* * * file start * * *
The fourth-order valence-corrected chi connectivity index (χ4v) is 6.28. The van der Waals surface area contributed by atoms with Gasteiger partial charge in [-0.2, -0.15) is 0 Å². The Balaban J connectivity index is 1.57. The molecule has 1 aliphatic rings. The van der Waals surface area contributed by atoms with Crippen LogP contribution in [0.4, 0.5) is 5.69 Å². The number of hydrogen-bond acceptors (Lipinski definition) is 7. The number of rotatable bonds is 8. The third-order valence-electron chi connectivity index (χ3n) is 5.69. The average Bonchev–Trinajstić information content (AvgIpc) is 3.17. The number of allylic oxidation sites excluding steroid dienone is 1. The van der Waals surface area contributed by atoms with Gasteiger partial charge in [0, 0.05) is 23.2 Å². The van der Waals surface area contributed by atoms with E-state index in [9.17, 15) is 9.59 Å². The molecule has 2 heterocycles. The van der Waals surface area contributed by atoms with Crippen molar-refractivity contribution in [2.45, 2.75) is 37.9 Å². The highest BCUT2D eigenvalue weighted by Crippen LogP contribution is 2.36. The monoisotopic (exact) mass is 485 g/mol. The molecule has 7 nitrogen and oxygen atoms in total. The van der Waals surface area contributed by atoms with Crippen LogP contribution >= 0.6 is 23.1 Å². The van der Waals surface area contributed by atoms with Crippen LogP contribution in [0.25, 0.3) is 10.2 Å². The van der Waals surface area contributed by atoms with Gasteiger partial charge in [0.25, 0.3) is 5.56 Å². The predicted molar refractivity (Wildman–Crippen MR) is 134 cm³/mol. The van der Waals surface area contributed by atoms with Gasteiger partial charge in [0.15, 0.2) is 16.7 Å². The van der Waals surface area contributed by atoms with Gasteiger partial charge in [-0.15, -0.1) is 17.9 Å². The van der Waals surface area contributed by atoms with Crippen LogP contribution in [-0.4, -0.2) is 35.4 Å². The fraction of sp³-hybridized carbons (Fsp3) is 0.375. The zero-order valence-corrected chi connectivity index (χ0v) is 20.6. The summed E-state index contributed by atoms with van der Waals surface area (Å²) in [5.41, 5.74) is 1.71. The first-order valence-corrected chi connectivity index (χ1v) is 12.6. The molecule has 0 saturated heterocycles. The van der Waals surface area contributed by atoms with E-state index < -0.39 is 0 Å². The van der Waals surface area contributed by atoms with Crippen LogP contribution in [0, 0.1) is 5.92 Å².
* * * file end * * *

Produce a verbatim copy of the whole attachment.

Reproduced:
The fourth-order valence-corrected chi connectivity index (χ4v) is 6.28. The van der Waals surface area contributed by atoms with Gasteiger partial charge in [-0.2, -0.15) is 0 Å². The Balaban J connectivity index is 1.57. The molecule has 1 aliphatic rings. The van der Waals surface area contributed by atoms with Crippen LogP contribution in [0.4, 0.5) is 5.69 Å². The number of hydrogen-bond acceptors (Lipinski definition) is 7. The number of rotatable bonds is 8. The third-order valence-electron chi connectivity index (χ3n) is 5.69. The average Bonchev–Trinajstić information content (AvgIpc) is 3.17. The number of allylic oxidation sites excluding steroid dienone is 1. The van der Waals surface area contributed by atoms with Gasteiger partial charge in [0, 0.05) is 23.2 Å². The van der Waals surface area contributed by atoms with E-state index in [9.17, 15) is 9.59 Å². The molecule has 2 heterocycles. The van der Waals surface area contributed by atoms with Crippen molar-refractivity contribution in [2.45, 2.75) is 37.9 Å². The highest BCUT2D eigenvalue weighted by Crippen LogP contribution is 2.36. The monoisotopic (exact) mass is 485 g/mol. The molecule has 7 nitrogen and oxygen atoms in total. The van der Waals surface area contributed by atoms with Crippen LogP contribution >= 0.6 is 23.1 Å². The van der Waals surface area contributed by atoms with Crippen LogP contribution in [0.25, 0.3) is 10.2 Å². The van der Waals surface area contributed by atoms with Gasteiger partial charge in [0.25, 0.3) is 5.56 Å². The predicted molar refractivity (Wildman–Crippen MR) is 134 cm³/mol. The van der Waals surface area contributed by atoms with Gasteiger partial charge in [0.15, 0.2) is 16.7 Å². The van der Waals surface area contributed by atoms with Gasteiger partial charge in [-0.15, -0.1) is 17.9 Å². The van der Waals surface area contributed by atoms with Crippen LogP contribution in [-0.4, -0.2) is 35.4 Å². The fraction of sp³-hybridized carbons (Fsp3) is 0.375. The zero-order valence-corrected chi connectivity index (χ0v) is 20.6. The summed E-state index contributed by atoms with van der Waals surface area (Å²) in [5.41, 5.74) is 1.71. The first-order valence-corrected chi connectivity index (χ1v) is 12.6. The molecule has 0 saturated heterocycles. The van der Waals surface area contributed by atoms with E-state index < -0.39 is 0 Å². The van der Waals surface area contributed by atoms with Crippen LogP contribution in [0, 0.1) is 5.92 Å².